Original Watercolour by Jean Haines
This morning finds me preparing for next weeks workshops. I have ordered materials for each session. Often artists arrive and wish they had brought more paper so I ensure I have an extra supply at hand. I will visit the florists to order beforehand for the floral workshop and I have been on the look out for some exciting subjects to paint from life along with putting together some interesting resource images. Every day is designed to be full of tempting new ways to cover paper with glorious colour. I have also made the bookings for meals for each day. These take place in an Inn next door to where I teach so everyone has a wonderful break mid day. I join the group and get to know everyone without a brush in their hand and this is a special time for me. I listen to funny stories and experiences of workshops that have been attended elsewhere by the artists. Some good, some bad and there is always laughter over the tale swapping! My favourite tale to share is of the so called famous German artist who held a workshop without once picking up a brush.This was in Dubai and to this day we laugh so much about it. We had no instruction at all. We were simply faced with someone stood at the front of the class telling us all how marvellous he was. And we paid handsomely for the privilege of no instruction! I look back and realise how gullible I was then. I would go anywhere for inspiration and often leave feeling disappointed. It is these experiences that have helped my own workshops evolve and become as they are today.
So much planning goes on behind the scenes before each one on my part as my aim is to ensure every single person attending each day gains the most they possibly can from the experience. From years of not only teaching but also attending other artists courses I can put so much into practise when it comes running classes. Often workshop fees will go towards the hire fee of the location, the lunches and other aspects of the organization. Artists often charge depending on their experience and the professional level in their career. It is amazing how these charges can vary and it is sometimes horrifying to find what you are paying for isn't quite what you expected.
So a few tips this morning if you are thinking of booking a workshop with an artist you don't know very well. Think about what you want to achieve by attending their workshop in the first place. A new style, to improve, or simply to be inspired or motivated to pick up your brush.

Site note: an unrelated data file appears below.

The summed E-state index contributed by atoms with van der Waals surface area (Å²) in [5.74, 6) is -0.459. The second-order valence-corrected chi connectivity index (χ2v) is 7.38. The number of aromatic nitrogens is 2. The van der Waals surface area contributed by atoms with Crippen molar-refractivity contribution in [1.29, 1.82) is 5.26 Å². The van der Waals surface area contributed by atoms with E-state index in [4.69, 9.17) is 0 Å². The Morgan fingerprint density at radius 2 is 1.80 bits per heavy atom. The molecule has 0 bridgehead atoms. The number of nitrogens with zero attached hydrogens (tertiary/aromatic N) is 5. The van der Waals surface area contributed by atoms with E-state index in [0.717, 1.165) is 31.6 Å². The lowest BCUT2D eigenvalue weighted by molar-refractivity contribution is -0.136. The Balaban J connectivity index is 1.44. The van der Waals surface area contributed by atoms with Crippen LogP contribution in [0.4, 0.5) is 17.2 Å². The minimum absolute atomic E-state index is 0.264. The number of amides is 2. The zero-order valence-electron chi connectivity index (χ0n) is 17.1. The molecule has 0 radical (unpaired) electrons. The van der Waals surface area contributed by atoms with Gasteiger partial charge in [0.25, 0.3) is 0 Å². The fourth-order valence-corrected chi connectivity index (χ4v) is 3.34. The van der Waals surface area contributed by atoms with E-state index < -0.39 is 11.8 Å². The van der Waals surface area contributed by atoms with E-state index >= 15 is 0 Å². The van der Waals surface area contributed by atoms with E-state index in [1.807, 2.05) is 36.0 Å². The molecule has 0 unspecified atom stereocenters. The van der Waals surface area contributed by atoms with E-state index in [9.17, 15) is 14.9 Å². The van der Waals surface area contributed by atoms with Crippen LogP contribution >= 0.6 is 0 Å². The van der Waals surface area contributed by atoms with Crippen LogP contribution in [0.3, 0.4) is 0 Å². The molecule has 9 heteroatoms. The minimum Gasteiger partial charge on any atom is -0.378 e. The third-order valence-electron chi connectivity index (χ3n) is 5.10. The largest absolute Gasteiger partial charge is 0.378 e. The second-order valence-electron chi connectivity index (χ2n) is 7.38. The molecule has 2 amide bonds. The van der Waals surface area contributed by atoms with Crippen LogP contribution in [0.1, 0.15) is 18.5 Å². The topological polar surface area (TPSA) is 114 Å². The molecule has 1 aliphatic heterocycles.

Who do you choose and how from so many workshops on offer!
1) Firstly look at the artists work beforehand. How experienced are they and have they a style that appeals to you? What level are they at in their art journey and does the course fee reflect that?
2) Check their teaching experience. How often do they teach, how long have they taught for, do they have any qualifications in teaching? If in doubt ask if you can talk to someone who has attended their workshops before. You should receive very confident answers and this in turn should fill you with confidence to book.
3) Facility Details Ask how many artists will be in each class?. If it is a large number ask how big the room is,what are the facilities like? If the number is very small ask how many is normally the maximum number to attend in each class.
4) Gain knowledge about the artist. Find out if they exhibit, write or demonstrate for Art Societies.
5) Be cautious, do not on any account part with large sums of money if you know nothing about an artist! Especially if you cannot see their work beforehand or if they have very little teaching experience. This does not mean that new teachers are not worth visiting by any means. I often find someone new at holding workshops quite often has more enthusiasm than possibly some more experienced and well seasoned artists who have taught for years. Even so realistically the fee should reflect the artists experience.
I remember living in France and seeing an advertisement for a watercolour workshop which was luckily in a nearby village. I eagerly rang to ask if I could visit before I booked a place. The advert showed a gorgeous landscape and I was thrilled to discover the artist was near me. They very reluctantly allowed me to see their location in advance. The studio was filled with very amateur paintings and alarm bells immediately rang. I then asked how many workshops the artist held annually. This was their first and they were charging a £100 a day from people who travelled from abroad, mainly UK for a painting holiday. Once there these innocent people were trapped with no refunds. It is really frightening how many artists run courses without the experience to do so and even more frightening that they charge whatever they wish.
I wonder what stories I will hear over lunch next week, all good ones I hope!
April sees the beginning of my Spring workshops and I am feeling that wonderful heady buzz of knowing the sessions have been looked forward to for months..Artists are coming from South Africa,Italy and France and it is going to be such a special week. Excitement builds as everyone after months of waiting finally knows the day is drawing nearer when we will all be painting together following demonstrations which I hope will inspire long after the session has passed.
I can't wait!